Sunday Summary: Power Galas, Leases and the $5.7B Sale of The Cosmo
Something unquestionably sunny is happening in the New York City office market.
Last month, we saw Google plunk down more $2.1 billion to execute the purchase option on St. John’s Terminal, which was far and away the most exciting thing the office market had seen since 2020.
However, this was something that always looked possible. Just a couple of months ago, Commercial Observer was saying that just this sort of an eventuality was in the cards. Moreover, Google was the kind of company for which a $2.1 billion purchase was, as one real estate professional involved in the deal joked off the record, “pocket change.”
But then, this week, GFP and Northwind Group produced another NYC office showstopper: They sold 100 Pearl Street (aka 7 Hanover Square) to German investor Commerz Real for $850 million, which is about $542 million more than they paid for it just three years ago. Granted, GFP and Northwind sunk about $250 million into fully modernizing the asset, but this is a truly phenomenal return on the 967,886-square-foot asset.
Not as profitable, it turned out, as The Cosmopolitan. Blackstone sold the Vegas hotel and casino this week to a group that included Stonepeak Partners and the Cherng Family Trust for $5.65 billion. Blackstone bought it from Deutsche Bank for $1.8 billion in 2014 when the mammoth property looked like a money pit. They put hundreds of millions more into finishing it, but, according to The Wall Street Journal, the sale makes The Cosmopolitan Blackstone’s most profitable single asset in the company’s history.
Hearing those kinds of figures bandied about, it almost feels a little modest talking about Miami’s Margaritaville sale for $270 million to Pebblebrook Hotel Trust, but it was the biggest hotel deal of the year in South Florida. (And there was other interesting South Florida hotel news: JPMorgan Chase provided a $164 million bridge loan to refinance the new, luxury Goodtime Hotel owned by Pharrell Williams and David Gutman.)
Now, if somebody could make a similar record-breaking deal on a New York hotel, we’d really be cooking with gas! Alas, the industry still seems pretty depressed.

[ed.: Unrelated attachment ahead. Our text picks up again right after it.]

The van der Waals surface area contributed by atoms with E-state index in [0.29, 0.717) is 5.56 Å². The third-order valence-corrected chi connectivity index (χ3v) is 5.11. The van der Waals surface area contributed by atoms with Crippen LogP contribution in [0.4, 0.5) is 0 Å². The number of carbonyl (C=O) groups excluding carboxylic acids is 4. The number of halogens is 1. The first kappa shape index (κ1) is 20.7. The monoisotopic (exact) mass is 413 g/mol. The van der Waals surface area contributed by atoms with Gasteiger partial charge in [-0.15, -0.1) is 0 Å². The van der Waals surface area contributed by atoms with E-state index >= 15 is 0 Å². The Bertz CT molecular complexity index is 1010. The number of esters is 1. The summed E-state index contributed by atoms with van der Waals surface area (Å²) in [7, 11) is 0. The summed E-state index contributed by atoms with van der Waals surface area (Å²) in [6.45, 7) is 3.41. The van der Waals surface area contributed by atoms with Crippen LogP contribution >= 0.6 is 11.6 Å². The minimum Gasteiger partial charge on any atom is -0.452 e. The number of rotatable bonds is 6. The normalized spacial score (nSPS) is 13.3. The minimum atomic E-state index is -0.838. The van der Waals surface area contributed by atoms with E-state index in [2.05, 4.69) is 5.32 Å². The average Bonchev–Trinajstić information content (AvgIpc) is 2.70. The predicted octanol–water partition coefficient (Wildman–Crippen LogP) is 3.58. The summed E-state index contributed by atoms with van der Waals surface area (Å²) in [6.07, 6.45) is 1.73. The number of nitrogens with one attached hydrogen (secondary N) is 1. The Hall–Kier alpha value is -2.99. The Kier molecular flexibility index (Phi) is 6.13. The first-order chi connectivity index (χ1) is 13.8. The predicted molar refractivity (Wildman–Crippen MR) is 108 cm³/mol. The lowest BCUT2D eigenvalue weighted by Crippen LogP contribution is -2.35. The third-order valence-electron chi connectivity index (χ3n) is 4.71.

But, let’s go back to office for a moment …
The bullishness on office is not a New York phenomenon, either. In L.A., the Charles Company decided to nearly double the amount of office space they’re introducing at Melrose Triangle, and Faring’s Robertson Lane hotel project just south of Santa Monica Boulevard is proposing reducing the number of hotel rooms and putting in more office space.
And, while the summer COVID spike was an extremely painful experience for Florida in particular, the lax COVID restrictions have apparently done little to dull the appetite of investors in the Sunshine State. (Even fitness studio company Barry’s is relocating its headquarters from L.A. to Miami. You might say it’s all going to work out. Heh.)
To be sure, investors are not the only ones who are making moves; tenants also see where this is all going. Cushman & Wakefield released a study showing that 40 percent of office workers globally have already returned to their desks. And late last week, BlackRock announced that starting Nov. 1, it was calling its workers back to the office for at least three days per week.
To wit, there was some extremely brisk office leasing. Law firm Lowenstein Sandler re-upped their 23,000-square-foot lease at 1251 Avenue of the Americas; interior architecture firm The Switzer Group took 16,000 square feet at 485 Park Avenue South; ODA New York, another architect, and Evergreen Trading each took 12,200 square feet at 99 Hudson; software developer UiPath took a full floor at One Vanderbilt; and, at 230 Park Avenue (formerly known as the Helmsley Building), a pair of law firms, a pair of real estate firms, a charity, a financial firm and a green energy company nabbed a total of 48,345 square feet worth of leases.
Casting about for something gloomy
Of course, one can always find something to be angry or depressed about. Macy’s, for one, is none too pleased about Amazon installing a giant billboard on top of their Herald Square flagship. They decided to take the e-commerce company to court.
Those who always believed in homeownership as a key plank of the American dream also got some disappointing news from RENTCafé that renting is on the rise in 103 suburbs and ownership is on the wane. (Although, there are sound arguments why home ownership isn’t the beginning and end of everything.)
Finally, nothing can put you in a negative frame of mind faster than thinking about Robert Durst. It looks like Durst is finally getting his comeuppance. Why has Durst been such an object of fascination all these years? The money? The general weirdness? The three accused murders? (Although, only one conviction.) It’s something to ponder this Sunday.
And, now, for the humble brag
We, at CO, remembered a lot of what we had been missing these last 19 months. This week, we hosted our annual Power Gala, our first in-person event since the COVID-19 pandemic struck. And, not to beat our own drum too loudly, it was off the hook.
Nearly 200 of the most revered names in real estate joined us at 3 World Trade Center for cocktails, snacks, and to hear from Larry Silverstein, Mary Ann Tighe, Scott Rechler and more.
Read all about it here.
See you next week!